Connect with us


Fostering multiculturalism in a troubled world




A “unique” new documentary seeks to highlight Azerbaijani success in promoting multiculturalism. At a screening in Brussels, the director said the message it conveys is, with conflicts raging in various parts of the world, particularly timely.

The short film on Christian heritage and multiculturalism in the central Asian state has been hailed as a “model” for others to follow.

Vaqif Sadiqov, Azerbaijan ambassador the EU who was among a packed audience at the screening, told this website, “It is very important to demonstrate the success my country has had in fostering good relations between everyone, irrespective of their faith or religion and this film makes an excellent contribution to that.”

The documentary was directed by a well-known Azerbaijani TV journalist, Anastasia Lavrina, an ethnic Russian who grew up in Azerbaijan.

She told EU Reporter the film “shows how Azerbaijan is a model of multiculturalism and how different ethnic groups can peacefully co-exist.”

Premiered in Azerbaijan last year, it was the first time the film had been shown in Brussels and the audience included representatives from the EU institutions as well as the Azerbaijan community in Belgium.


Lavrina said she also wanted the film to “dispel certain stereotypes” about her country, including what she called attempts by its neighbour Armenia to discredit Azerbaijan.

“Attempts were made, for example, to portray the conflict with Armenia as a conflict between Christians and Muslims but this is simply incorrect,” she said.

Azerbaijan is an overwhelmingly Muslim country but, the film states, its Christian heritage and culture is of equal importance.

“I might just add that there are 30,000 ethnic Armenians living in Azerbaijan today and they live perfectly peacefully.”

Lavrina has, since 2019, been a presenter and host on CBC TV, the first and so far only international television channel in Azerbaijan.  It also broadcasts in Russia and to viewers worldwide, including in Europe.

She is also vice chair of the country’s Russian Community, a grouping that she said seeks to unite ethnic Russians in Azerbaijan.

Describing the film as “unique”, she added, “Our model of multiculturalism is also unique. I have lived all my life in a multicultural society where everyone, whether they are ethnic Russian, Tartar, Jews, Muslim or Christian, can live peacefully together. We are one people who just want to enjoy life.”

Lavrina cited the health pandemic as another example of Azerbaijan effort to foster good multi-faith relations.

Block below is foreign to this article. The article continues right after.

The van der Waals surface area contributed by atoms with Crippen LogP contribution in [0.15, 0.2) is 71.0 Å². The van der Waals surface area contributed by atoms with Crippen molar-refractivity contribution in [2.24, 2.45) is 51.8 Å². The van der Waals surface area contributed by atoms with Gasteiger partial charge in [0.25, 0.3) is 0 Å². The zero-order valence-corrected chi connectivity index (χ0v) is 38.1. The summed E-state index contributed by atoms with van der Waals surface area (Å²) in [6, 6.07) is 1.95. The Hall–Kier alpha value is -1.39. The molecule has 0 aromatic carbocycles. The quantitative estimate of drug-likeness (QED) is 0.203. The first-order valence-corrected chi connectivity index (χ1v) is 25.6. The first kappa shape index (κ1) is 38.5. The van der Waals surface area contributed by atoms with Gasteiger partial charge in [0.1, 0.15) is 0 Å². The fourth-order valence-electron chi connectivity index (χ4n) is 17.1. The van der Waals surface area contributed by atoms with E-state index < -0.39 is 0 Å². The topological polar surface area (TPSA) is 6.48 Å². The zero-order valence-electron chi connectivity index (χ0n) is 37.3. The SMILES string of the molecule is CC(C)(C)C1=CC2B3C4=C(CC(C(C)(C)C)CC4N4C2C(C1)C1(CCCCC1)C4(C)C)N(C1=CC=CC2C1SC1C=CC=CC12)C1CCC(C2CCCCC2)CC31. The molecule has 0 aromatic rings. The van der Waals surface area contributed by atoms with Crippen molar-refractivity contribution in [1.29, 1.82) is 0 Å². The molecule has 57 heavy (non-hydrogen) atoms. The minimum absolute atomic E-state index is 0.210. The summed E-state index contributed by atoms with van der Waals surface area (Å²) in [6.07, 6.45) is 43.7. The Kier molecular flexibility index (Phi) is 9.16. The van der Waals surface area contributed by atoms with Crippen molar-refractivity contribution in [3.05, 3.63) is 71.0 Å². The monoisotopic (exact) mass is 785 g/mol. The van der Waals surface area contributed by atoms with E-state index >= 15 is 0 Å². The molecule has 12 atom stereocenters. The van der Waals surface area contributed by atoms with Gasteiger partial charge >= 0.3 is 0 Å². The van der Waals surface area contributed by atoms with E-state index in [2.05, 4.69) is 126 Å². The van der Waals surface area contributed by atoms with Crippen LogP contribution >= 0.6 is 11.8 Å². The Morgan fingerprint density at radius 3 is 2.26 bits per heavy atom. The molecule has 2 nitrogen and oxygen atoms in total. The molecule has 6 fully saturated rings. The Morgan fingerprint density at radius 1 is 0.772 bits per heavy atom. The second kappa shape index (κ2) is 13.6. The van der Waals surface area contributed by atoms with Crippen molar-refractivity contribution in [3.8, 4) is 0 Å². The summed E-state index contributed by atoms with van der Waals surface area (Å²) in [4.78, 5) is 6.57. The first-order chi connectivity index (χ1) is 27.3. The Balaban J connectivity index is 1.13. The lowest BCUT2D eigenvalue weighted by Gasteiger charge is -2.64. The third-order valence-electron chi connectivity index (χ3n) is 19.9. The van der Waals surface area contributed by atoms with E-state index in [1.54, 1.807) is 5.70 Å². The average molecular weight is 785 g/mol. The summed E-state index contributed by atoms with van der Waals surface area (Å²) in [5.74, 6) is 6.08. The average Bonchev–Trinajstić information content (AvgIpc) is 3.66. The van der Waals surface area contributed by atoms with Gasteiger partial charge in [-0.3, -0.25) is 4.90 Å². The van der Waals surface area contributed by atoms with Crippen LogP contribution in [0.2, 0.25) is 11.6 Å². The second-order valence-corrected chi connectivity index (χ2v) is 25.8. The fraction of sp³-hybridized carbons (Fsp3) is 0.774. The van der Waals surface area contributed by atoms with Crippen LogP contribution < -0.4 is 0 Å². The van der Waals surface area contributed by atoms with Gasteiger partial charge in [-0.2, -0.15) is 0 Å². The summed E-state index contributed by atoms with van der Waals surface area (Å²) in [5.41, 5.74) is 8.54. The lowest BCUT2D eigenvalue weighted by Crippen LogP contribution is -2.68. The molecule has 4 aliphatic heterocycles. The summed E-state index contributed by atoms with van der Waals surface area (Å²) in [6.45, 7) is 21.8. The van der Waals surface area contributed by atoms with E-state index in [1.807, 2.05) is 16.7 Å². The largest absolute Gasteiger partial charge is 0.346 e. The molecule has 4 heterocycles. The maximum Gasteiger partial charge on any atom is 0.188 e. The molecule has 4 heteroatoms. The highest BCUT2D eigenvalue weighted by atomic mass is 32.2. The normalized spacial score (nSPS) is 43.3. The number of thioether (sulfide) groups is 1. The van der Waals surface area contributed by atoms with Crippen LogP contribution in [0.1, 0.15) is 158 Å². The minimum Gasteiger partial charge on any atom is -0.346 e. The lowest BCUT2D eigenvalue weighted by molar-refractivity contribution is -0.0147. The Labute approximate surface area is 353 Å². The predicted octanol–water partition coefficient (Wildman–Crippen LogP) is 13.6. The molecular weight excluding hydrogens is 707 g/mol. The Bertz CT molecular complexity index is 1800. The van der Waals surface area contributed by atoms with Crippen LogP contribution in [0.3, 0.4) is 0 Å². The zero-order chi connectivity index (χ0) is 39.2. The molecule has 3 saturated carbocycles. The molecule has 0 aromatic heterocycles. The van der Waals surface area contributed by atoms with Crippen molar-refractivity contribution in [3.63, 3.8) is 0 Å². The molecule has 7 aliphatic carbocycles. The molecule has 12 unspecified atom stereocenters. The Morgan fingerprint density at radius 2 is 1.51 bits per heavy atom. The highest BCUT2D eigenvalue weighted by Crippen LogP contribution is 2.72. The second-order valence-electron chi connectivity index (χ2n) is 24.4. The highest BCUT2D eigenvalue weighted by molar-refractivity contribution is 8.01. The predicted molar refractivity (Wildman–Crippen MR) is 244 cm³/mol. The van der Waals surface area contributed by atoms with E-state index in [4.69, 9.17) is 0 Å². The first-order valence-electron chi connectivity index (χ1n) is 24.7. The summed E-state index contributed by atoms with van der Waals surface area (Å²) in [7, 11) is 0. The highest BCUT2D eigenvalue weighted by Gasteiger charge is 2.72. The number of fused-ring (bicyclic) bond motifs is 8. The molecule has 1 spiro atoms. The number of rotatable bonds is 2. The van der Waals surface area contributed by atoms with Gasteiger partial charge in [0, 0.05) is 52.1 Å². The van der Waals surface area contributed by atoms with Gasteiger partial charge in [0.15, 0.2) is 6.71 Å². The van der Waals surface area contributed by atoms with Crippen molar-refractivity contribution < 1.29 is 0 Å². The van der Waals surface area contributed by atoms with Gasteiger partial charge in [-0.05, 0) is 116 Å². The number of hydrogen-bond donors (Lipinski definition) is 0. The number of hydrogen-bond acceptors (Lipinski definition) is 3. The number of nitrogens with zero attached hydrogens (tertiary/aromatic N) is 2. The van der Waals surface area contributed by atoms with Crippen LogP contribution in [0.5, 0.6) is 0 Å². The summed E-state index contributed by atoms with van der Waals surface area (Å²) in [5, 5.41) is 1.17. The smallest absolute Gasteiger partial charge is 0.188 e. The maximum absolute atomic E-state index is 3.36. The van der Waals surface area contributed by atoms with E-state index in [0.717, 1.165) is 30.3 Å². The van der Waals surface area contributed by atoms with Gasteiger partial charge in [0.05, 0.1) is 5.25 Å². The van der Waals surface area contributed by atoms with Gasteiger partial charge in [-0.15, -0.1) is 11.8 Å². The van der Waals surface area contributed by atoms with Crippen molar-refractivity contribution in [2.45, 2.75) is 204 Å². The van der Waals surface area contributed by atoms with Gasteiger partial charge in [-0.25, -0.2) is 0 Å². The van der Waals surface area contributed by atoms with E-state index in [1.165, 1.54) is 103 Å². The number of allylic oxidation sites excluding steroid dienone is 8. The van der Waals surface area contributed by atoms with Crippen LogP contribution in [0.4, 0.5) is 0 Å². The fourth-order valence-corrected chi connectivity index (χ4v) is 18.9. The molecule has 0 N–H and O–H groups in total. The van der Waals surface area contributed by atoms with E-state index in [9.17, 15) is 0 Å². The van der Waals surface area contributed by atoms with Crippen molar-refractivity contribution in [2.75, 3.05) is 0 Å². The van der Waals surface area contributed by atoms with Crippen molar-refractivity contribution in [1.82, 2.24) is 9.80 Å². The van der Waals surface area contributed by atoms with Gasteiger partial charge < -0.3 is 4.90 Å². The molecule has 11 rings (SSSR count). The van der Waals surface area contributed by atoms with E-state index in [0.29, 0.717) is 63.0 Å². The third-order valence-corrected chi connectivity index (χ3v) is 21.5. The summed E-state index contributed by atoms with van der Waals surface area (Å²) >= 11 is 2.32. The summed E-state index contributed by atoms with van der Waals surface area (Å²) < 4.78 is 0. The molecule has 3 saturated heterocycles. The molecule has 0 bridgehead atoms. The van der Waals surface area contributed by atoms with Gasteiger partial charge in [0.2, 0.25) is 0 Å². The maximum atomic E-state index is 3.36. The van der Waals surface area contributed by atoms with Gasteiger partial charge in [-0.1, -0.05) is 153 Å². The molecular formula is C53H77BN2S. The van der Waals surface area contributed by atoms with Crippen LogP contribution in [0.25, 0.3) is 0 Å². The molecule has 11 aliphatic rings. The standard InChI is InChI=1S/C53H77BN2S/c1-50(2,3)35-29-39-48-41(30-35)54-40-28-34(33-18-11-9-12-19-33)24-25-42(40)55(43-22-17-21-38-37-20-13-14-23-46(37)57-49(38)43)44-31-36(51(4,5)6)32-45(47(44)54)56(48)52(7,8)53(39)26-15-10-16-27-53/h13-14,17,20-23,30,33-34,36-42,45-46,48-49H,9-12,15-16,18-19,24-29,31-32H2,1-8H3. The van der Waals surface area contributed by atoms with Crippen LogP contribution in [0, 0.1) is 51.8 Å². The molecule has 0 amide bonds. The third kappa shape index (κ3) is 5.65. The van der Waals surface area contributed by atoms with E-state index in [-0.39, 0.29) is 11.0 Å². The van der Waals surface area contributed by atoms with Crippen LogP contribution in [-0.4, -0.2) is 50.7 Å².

“In some countries, including Europe, we saw nationalism over the vaccine roll out but, in Azerbaijan, it was all about helping each other,” she said.

The film highlights the ongoing efforts by Azerbaijan to restore religious shrines and churches which, the documentary states, were “damaged or destroyed” during the conflict with Armenia.

It focused on a Russian Orthodox church which was still perfectly intact as recently as 1992 but which had since been badly damaged during the conflict with Armenia. It is now, like other such places, being slowly restored.

Speaking after the screening, Sadiqov said he was “impressed and moved” by the documentary, saying the message it conveyed could serve as a “model for others.”

The ambassador told this site, “We do foster multiculturalism. Baku, our capital, is a good example of this. The city has Orthodox, Lutheran and Catholic churches, plus mosques and all are fully functioning places of worship. We do not have a Shia or Sunni mosques, just mosques, and Arabic is not the language used in mosques but Azerbaijani.

“Many people in Europe and elsewhere are probably unaware of this but it is important to highlight it and that is one of the things this excellent documentary does.

“Multiculturalism is a very important of state policy in our country and this is crucial, not least when you look around the world and see right now so much conflict. I just thank God that we in Azerbaijan have managed to preserve this level of multiculturalism.”

The country has a population of just over 10m of which an estimated  94 per cent are Muslim, he said, adding, “But all religions are treated exactly the same. When I was at school, half the class was Azerbaijan and the other half were other nationalities and faiths but we did not think anything of this.”

He added, “This multiculturalism is part of my country’s DNA and we are very proud of that.”

The event was organised by Sustainable Value Hub, a Brussels-based group.

Share this article: